Open Access

Sequence of a symbiont

  • Jonathan B Weitzman
Genome Biology20023:spotlight-20020910-01

https://doi.org/10.1186/gb-spotlight-20020910-01

Published: 10 September 2002

Tsetse flies, the vectors of African trypanosomes, feed exclusively on blood and require intracellular microorganisms to provide additional nutrients. In an Advanced Online Publication in Nature Genetics, Akman et al. report the genome sequence of Wigglesworthia glossinidia brevipalpis, the obligate symbiont of the tsetse fly (Nature Genetics, 3 September 2002, DOI:10.1038/ng986). The Wigglesworthia genome consists of a single chromosome of almost 700 kb and a small plasmid, pWig1, of 5,200 bp. The coding content is around 89%, with 621 predicted coding sequences. Notably, the genome lacks a gene encoding the DNA replication initiation protein DnaA, whose function may be provided by the host. Akman et al. assigned potential functions to a large number of the coding sequences, including those implicated in the biosynthesis of cellular structures, and fatty acid metabolism and the synthesis of vitamin metabolites (required for host nutrition). The Wigglesworthia genome provides an opportunity to study the genetics of symbiotic relationships.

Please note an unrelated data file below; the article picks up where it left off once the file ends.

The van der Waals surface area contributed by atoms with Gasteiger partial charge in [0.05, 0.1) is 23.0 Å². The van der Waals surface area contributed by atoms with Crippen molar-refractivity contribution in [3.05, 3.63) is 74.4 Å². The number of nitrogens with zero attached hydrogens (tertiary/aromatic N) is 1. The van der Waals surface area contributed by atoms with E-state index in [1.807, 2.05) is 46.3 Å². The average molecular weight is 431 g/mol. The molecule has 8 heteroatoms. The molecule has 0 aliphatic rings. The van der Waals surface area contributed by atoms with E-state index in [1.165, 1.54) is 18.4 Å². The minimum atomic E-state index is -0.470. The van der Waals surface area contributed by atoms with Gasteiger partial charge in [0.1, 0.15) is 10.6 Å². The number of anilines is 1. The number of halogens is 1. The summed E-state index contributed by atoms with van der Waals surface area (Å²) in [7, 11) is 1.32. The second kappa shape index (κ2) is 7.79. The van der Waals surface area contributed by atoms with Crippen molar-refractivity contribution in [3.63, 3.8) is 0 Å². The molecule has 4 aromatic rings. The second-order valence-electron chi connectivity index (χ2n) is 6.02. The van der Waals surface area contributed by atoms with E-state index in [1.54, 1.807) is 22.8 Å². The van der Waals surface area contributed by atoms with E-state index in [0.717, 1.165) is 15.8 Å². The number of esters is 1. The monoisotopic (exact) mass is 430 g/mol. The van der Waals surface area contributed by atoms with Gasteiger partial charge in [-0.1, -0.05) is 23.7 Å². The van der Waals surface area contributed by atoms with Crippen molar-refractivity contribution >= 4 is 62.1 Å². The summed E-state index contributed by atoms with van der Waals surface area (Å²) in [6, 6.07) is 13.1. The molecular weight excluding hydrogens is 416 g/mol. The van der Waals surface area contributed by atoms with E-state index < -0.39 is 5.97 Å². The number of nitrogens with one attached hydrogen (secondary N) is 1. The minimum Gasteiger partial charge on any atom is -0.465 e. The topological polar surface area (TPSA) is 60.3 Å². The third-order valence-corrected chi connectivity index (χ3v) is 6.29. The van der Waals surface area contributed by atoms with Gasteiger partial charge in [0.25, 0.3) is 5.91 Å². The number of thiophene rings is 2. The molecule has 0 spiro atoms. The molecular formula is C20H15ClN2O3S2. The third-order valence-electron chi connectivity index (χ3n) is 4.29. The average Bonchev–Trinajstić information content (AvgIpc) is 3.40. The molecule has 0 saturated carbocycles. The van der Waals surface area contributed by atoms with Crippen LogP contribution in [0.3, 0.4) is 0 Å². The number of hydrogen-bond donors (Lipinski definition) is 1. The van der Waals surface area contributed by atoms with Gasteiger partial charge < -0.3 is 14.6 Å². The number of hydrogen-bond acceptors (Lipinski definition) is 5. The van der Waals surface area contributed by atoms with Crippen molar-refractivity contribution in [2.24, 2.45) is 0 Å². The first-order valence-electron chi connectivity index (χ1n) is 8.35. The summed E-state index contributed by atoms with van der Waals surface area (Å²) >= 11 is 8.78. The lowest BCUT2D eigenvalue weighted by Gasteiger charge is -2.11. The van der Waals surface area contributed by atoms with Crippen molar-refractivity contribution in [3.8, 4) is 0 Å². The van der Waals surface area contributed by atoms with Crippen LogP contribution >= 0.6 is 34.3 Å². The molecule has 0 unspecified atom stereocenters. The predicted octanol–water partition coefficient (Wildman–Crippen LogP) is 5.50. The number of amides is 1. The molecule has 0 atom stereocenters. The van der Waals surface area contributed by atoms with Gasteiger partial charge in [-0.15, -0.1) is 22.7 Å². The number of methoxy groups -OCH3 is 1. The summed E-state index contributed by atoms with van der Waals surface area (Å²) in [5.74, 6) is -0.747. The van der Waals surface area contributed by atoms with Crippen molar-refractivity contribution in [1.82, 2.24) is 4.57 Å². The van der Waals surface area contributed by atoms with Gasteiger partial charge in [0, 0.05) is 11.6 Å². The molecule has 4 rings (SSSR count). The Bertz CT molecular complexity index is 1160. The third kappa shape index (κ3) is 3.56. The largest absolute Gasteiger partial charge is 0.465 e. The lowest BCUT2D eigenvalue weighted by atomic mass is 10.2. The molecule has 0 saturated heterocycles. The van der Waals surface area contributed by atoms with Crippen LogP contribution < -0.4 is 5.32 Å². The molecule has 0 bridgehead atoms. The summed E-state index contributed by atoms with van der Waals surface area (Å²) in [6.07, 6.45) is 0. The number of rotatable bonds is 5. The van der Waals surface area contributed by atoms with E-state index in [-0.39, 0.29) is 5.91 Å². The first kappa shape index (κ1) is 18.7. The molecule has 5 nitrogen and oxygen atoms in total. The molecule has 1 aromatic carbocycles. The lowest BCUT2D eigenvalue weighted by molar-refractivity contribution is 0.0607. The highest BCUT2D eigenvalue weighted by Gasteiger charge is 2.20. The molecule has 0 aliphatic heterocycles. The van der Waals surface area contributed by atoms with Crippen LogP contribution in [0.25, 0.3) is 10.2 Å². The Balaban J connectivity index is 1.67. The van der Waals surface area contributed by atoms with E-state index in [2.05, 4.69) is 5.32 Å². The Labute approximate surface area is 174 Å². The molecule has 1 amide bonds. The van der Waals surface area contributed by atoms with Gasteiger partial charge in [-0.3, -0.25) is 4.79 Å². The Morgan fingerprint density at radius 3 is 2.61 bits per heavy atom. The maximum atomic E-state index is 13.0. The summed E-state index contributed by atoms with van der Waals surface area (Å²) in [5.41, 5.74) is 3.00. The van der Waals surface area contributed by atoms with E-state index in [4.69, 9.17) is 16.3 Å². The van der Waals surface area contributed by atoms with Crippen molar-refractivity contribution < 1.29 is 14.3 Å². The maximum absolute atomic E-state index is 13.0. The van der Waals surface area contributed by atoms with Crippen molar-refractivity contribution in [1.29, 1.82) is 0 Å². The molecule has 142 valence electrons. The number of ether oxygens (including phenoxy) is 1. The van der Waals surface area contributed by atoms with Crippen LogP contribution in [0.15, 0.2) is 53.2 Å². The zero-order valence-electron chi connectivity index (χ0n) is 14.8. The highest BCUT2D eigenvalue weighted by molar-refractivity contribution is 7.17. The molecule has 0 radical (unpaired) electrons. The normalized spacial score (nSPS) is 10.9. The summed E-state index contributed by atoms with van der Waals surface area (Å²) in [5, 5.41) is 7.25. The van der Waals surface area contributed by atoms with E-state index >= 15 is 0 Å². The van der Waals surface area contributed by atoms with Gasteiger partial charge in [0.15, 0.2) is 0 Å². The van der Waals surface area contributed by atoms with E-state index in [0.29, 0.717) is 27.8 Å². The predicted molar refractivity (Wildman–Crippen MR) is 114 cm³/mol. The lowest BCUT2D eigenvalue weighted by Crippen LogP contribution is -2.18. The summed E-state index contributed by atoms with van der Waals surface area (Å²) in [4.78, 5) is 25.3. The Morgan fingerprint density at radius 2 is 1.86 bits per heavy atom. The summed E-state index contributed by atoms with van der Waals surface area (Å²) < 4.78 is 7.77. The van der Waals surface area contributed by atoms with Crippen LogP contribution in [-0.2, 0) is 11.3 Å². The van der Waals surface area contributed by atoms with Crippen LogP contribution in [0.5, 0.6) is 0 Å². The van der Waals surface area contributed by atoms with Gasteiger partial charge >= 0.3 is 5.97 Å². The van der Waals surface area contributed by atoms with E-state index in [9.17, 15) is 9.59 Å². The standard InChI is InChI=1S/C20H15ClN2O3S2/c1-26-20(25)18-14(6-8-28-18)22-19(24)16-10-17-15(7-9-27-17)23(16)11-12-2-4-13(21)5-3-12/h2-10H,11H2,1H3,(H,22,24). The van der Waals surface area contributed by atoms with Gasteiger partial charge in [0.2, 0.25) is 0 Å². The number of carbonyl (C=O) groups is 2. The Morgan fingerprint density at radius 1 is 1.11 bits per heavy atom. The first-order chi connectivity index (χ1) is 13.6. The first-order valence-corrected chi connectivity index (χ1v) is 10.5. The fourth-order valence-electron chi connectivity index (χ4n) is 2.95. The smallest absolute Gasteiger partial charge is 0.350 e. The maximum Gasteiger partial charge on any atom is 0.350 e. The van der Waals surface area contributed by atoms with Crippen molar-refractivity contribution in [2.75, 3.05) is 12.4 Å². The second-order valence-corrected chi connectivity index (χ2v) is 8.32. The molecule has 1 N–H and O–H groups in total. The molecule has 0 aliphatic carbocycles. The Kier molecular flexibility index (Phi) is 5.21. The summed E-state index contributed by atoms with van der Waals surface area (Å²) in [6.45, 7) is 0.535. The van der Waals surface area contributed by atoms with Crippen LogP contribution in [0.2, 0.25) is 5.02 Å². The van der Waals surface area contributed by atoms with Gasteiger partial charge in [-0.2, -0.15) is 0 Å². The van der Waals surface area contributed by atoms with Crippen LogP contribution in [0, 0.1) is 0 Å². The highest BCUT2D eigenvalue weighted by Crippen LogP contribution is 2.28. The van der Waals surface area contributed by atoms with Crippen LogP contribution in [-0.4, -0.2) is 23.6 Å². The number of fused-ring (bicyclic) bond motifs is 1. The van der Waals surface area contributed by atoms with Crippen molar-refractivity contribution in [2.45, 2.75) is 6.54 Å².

References

  1. Tsetse - A haven for microorganisms.Google Scholar
  2. Nature Genetics, [http://genetics.nature.com]

Copyright

© BioMed Central Ltd 2002

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